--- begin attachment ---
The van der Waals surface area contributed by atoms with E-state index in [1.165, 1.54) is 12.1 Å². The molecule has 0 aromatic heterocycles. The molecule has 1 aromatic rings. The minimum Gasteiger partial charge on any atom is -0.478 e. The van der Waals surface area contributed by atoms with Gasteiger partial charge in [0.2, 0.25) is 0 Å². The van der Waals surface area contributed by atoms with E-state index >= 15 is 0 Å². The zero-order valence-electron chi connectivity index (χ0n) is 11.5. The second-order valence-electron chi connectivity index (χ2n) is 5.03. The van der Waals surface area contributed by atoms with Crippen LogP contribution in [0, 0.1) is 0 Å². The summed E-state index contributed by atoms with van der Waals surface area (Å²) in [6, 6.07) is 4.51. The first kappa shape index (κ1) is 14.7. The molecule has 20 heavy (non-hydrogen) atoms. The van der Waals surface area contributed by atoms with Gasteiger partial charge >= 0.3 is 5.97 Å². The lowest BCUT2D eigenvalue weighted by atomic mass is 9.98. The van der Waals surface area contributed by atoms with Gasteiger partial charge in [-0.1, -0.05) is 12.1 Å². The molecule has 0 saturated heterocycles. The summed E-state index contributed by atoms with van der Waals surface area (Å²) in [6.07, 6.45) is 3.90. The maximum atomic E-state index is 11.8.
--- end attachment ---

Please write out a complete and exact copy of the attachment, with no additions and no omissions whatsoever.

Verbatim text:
The van der Waals surface area contributed by atoms with E-state index in [1.165, 1.54) is 12.1 Å². The molecule has 0 aromatic heterocycles. The molecule has 1 aromatic rings. The minimum Gasteiger partial charge on any atom is -0.478 e. The van der Waals surface area contributed by atoms with Gasteiger partial charge in [0.2, 0.25) is 0 Å². The van der Waals surface area contributed by atoms with E-state index >= 15 is 0 Å². The zero-order valence-electron chi connectivity index (χ0n) is 11.5. The second-order valence-electron chi connectivity index (χ2n) is 5.03. The van der Waals surface area contributed by atoms with Crippen LogP contribution in [0, 0.1) is 0 Å². The summed E-state index contributed by atoms with van der Waals surface area (Å²) in [6, 6.07) is 4.51. The first kappa shape index (κ1) is 14.7. The molecule has 20 heavy (non-hydrogen) atoms. The van der Waals surface area contributed by atoms with Gasteiger partial charge >= 0.3 is 5.97 Å². The lowest BCUT2D eigenvalue weighted by atomic mass is 9.98. The van der Waals surface area contributed by atoms with Gasteiger partial charge in [-0.1, -0.05) is 12.1 Å². The molecule has 0 saturated heterocycles. The summed E-state index contributed by atoms with van der Waals surface area (Å²) in [6.07, 6.45) is 3.90. The maximum atomic E-state index is 11.8.